To download the Bible reading plan that our faith family started on January 1st, visit this site. There is also a guide to personal worship that you can download from that site. If you haven’t been reading along thus far, no worries! Jump on in with the current day’s reading.
Readings for This Week
Numbers 12-20 and Psalm 49-59
Where We Are In The Story (Numbers)
Background of Numbers: Within two years of leaving Egypt, the Israelites arrive on the fringes of the Promised Land and enthusiastically send in twelve spies to scout the land, but instead of trusting in God’s promises to give them the land, the people fearfully rebelled and made plans to return to Egypt (Num. 14:1-4). Written by Moses, this book contains the record of what happened to the Israelites during the forty years of wilderness wanderings that occurred because of their disobedience and doubt. The English title of Numbers refers to the prominent census accounts in the book that reflect the fulfillment of God’s promise that none of the people who had experienced God’s deliverance from Egypt would enter into the Promised Land, except for Caleb and Joshua (Num. 14:20-35).
Structure of Numbers:
- Numbers 1:1-10:10 occurs while Israel is still at Mt. Sinai, and it picks up where Exodus leaves off.
- Numbers 10:11-12:16 describes the Israelites’ journey from Mt. Sinai to the outskirts of the Promised Land.
- Numbers 13:1-20:13 contains significant accounts of disobedience by the nation, a Sabbath-breaker, Korah, and Moses, and it includes God’s response and instruction in light of those events.
- Numbers 20:14-22:1 tell of Israel’s military victories against several hostile nations and emphasizes God’s preservation of His people.
- Numbers 22:2-36:13 concludes the book with a census of the people, a reiteration of the laws and feasts given by God, and a transfer of leadership from Moses to Joshua as the people prepare to enter the Promised Land after their wilderness wanderings.
This Week in Numbers: As the Israelites wander in the wilderness, they encounter enemies (the king of Arad, King Sihon, and King Og), and they experience a foretaste of God’s fulfillment of His promises to protect them, to fight for them, and to give them the land (Num. 21:1-3, 21-35). They received a taste of what could have been theirs sooner had they only trusted God in Numbers 13-14.
In between accounts of God-given military victories, Israel complains against God who disciplines them with a plague of fiery serpents with lethal venom (Num. 21:4-9). Their only means of salvation was to look at a golden serpent that Moses fashioned and placed in the center of the camp. The bronze snake did not heal the people; the Lord healed those who heeded His instructions. The Israelites preserved the bronze snake as a memorial, but centuries later, the people turned to worshipping it, which led King Hezekiah to destroy it (2 Kings 18:4). Jesus referenced this same event in John 3:14-15 as He made a comparison between the bronze serpent and Himself. As the people looked upon the bronze serpent and were healed of their physical pain because of their sin, so those who look to Christ are saved from their sin and its effects. As the bronze serpent was raised on a pole, Christ was raised on a cross in order to provide a means of forgiveness and restoration.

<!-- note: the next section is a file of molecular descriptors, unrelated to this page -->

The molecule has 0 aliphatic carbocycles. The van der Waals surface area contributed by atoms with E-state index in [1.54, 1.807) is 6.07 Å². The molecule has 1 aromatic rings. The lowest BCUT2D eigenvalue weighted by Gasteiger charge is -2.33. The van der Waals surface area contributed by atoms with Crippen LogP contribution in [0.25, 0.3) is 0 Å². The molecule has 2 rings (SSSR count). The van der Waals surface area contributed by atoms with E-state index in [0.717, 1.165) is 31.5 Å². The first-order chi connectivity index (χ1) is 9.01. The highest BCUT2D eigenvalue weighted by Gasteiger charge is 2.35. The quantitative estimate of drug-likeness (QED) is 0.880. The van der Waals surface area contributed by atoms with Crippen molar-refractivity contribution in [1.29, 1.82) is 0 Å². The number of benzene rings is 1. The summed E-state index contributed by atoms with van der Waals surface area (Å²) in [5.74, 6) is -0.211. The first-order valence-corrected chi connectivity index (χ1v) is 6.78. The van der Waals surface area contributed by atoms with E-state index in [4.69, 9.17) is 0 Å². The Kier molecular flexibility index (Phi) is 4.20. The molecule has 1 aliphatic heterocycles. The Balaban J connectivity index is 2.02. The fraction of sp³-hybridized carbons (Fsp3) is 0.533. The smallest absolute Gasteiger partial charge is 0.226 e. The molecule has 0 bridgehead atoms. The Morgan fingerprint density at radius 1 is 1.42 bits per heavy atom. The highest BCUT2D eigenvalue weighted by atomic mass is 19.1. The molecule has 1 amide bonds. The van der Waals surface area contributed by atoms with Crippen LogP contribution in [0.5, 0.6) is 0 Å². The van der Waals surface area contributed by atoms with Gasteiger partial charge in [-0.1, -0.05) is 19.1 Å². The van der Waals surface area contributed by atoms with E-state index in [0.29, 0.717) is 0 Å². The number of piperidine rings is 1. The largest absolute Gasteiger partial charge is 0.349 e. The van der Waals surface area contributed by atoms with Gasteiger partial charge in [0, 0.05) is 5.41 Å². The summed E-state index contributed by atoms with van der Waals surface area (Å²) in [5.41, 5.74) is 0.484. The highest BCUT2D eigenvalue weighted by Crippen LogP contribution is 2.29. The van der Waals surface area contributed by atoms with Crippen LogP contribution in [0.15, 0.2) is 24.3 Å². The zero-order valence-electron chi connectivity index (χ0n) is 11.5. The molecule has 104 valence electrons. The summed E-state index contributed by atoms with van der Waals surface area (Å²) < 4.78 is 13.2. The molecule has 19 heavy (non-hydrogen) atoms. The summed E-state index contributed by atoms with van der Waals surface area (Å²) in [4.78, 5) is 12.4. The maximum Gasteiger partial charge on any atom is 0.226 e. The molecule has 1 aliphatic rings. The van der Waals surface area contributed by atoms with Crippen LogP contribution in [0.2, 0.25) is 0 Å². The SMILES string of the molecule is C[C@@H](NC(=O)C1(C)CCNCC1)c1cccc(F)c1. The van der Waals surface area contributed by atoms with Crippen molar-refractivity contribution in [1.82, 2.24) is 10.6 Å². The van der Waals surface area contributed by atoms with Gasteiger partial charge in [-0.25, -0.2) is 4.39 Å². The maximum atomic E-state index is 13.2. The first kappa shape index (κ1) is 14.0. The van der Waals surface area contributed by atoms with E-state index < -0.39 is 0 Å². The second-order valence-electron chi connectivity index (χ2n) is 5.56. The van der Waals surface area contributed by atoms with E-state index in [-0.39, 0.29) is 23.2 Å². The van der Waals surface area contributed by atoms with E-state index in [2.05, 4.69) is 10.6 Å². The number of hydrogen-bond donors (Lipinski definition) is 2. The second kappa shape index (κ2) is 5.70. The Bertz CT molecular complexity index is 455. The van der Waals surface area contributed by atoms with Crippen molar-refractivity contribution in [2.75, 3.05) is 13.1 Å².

Numbers 22-45 contains the oracles of Balaam, a diviner (Josh. 13:22), when the king of Moab sought his services to put down the Israelites as they journeyed through Moab. Although attempting to curse the Israelites, God prevented him from doing anything other than blessing them and prophesying what God put in His mouth, which included the destruction of Moab and the rest of Israel’s enemies in the land. Despite God’s miraculous intervention, the people began to “whore” with the women of Moab and to worship their gods with them (Num. 25:1-3), and twenty-four thousand Israelites died as a result of their apostasy. One Israelite man blatantly attempted to make amends through fornication with a Midianite, but although sex was part of temple life and worship practices in other religions, such practices oppose God’s design for both sex and worship. Because Phinehas, a priest and a grandson of Aaron, responded swiftly and righteously to this man’s sin by executing both him and the Midianite woman, God honored him by assigning the position of high priest to his line of descendants (Num. 25:10-13).
With such a high death count after the plague, God instructs Moses to take another census of the men who were twenty years of age and older and who were able to go to war (Num. 26), and God set forth that the list from this census would be used when dividing the inheritance of land among the twelve tribes. The instructions regarding inheritance transition to a situation where an Israelite father died without a son but with five daughters. These daughters of Zelophehad requested that they be given their father’s name and portion to carry on instead of his line ending with his death. God directed Moses to transfer the father’s inheritance to the daughters and created a precedent for how to handle similar matters in the future (Num. 27:1-11). Numbers 27 closes with a ceremony in which Moses commissions Joshua as his God-ordained successor.
Where We Are In The Story (Psalms)
Background & Structure of Psalms: God used many different writers to write Psalms: David, Moses, the sons of Korah, Asaph, etc. The book is arranged in five parts, and this arrangement occurred after the people of Israel returned to the land after the Babylonian exile. A doxology concludes each book or arrangement of psalms (Psalm 41:13 for Book 1, Psalm 72:18-19 for Book 2, Psalm 89:52 for Book 3, Psalm 106:48 for Book 4, and Psalm 150:6 for Book 5), and the entire book of Psalms climactically ends with a grand doxology of several psalms (Ps. 146-150).
- Book 1: Psalms 1-41
- Book 2: Psalms 42-72
- Book 3: Psalms 73-89
- Book 4: Psalms 90-106
- Book 5: Psalms 107-150
This Week in Psalms: